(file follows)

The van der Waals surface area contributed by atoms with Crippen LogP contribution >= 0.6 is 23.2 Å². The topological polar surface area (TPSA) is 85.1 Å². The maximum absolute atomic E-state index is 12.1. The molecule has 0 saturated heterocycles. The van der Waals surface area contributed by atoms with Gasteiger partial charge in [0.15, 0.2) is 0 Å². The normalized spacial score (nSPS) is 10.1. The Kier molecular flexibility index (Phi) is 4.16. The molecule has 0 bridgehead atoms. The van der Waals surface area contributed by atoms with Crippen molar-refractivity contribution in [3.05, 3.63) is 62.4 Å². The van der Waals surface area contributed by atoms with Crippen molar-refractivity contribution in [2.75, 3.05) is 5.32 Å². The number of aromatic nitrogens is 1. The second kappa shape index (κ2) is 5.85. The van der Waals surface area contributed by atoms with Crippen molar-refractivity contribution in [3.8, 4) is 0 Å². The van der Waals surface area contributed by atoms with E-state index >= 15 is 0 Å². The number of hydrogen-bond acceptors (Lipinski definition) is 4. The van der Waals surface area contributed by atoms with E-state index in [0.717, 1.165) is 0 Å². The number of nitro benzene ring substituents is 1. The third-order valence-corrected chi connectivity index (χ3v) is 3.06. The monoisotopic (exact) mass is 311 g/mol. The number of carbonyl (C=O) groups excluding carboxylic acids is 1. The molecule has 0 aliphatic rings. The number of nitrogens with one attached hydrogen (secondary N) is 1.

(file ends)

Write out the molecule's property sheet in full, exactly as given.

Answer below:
The van der Waals surface area contributed by atoms with Crippen LogP contribution >= 0.6 is 23.2 Å². The topological polar surface area (TPSA) is 85.1 Å². The maximum absolute atomic E-state index is 12.1. The molecule has 0 saturated heterocycles. The van der Waals surface area contributed by atoms with Gasteiger partial charge in [0.15, 0.2) is 0 Å². The normalized spacial score (nSPS) is 10.1. The Kier molecular flexibility index (Phi) is 4.16. The molecule has 0 bridgehead atoms. The van der Waals surface area contributed by atoms with Crippen molar-refractivity contribution in [3.05, 3.63) is 62.4 Å². The van der Waals surface area contributed by atoms with Crippen molar-refractivity contribution in [2.75, 3.05) is 5.32 Å². The number of aromatic nitrogens is 1. The second kappa shape index (κ2) is 5.85. The van der Waals surface area contributed by atoms with Crippen molar-refractivity contribution in [3.8, 4) is 0 Å². The van der Waals surface area contributed by atoms with E-state index >= 15 is 0 Å². The number of hydrogen-bond acceptors (Lipinski definition) is 4. The van der Waals surface area contributed by atoms with E-state index in [0.717, 1.165) is 0 Å². The number of nitro benzene ring substituents is 1. The third-order valence-corrected chi connectivity index (χ3v) is 3.06. The monoisotopic (exact) mass is 311 g/mol. The number of carbonyl (C=O) groups excluding carboxylic acids is 1. The molecule has 0 aliphatic rings. The number of nitrogens with one attached hydrogen (secondary N) is 1.